Open Source Software Licenses

In the world of open source software, licensing is a serious issue in regards to redistribution, modification, or commercialization of software. Any developer of open source software should choose a license for their software. If the software is not licensed, the software is assumed to be copyrighted by the original author and does not allow redistribution or modification of the software. To solve this problem, we will talk about the two main types of open source licenses, copyleft licenses and permissive licenses.

Copyleft Licenses

Copyleft licenses, such as the GPL, are licenses that require anyone who distributes the software make the source be available publicly. In addition, anyone who makes a derivative of the work must also make his or her code be publicly available. This means that the GPL license can help foster the growth of the open source community because any improvement made upon the code requires the code to also be publicly available. The problem with this license is that the code cannot be made proprietary or belong to only one organization.

Permissive Licenses

In contrast to copyleft licenses, permissive licenses allow anyone who makes a derivative of the software to not share their modifications publicly. This means that if a company were to use software under a permissive license, they are allowed to make their code proprietary. An example of this type of license would be the MIT license. The MIT license is a simple license that allows anyone to use the code however he or she wants as long as the original authors and license are credited. However, if patents are to be involved, developers should opt to use the Apache license. The Apache license grants the right to use patented code in the open source software. In addition, the Apache license states that any modification to the original code must be stated.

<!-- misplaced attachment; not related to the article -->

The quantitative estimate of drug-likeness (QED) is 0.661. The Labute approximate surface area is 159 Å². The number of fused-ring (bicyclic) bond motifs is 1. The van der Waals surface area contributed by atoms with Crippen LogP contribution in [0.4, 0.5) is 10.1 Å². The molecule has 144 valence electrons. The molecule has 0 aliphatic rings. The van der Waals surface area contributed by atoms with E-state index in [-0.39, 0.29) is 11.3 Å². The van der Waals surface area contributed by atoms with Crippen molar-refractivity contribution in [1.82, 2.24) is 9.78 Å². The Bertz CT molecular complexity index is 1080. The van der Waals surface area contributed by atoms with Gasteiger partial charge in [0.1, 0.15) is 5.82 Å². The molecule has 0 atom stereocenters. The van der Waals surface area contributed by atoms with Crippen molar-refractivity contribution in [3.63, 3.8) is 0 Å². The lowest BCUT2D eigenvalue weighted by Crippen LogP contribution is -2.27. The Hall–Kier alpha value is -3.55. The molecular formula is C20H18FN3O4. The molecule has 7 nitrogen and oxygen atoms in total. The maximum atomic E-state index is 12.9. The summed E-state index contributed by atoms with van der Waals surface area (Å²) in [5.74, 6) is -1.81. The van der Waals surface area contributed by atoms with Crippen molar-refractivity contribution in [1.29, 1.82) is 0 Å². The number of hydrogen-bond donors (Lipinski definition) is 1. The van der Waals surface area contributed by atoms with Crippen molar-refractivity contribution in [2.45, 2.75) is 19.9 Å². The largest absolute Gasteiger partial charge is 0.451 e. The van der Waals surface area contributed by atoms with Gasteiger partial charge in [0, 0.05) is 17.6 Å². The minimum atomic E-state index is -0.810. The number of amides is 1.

Picking a License

My choice of open source license would be the MIT license. For simple school projects, the MIT license is a hassle free license that allows anyone to use my work without any warranty. However, I would choose the Apache license for bigger projects I might work on in the future because of the extra terms that the license grants. Assuming I ever have to work with patented code, the Apache license would express grant the use of the patent to anyone who wishes to modify my work.

Before pushing code to an open source repository, one should think carefully about how he or she wants their code to be used and apply the appropriate license.

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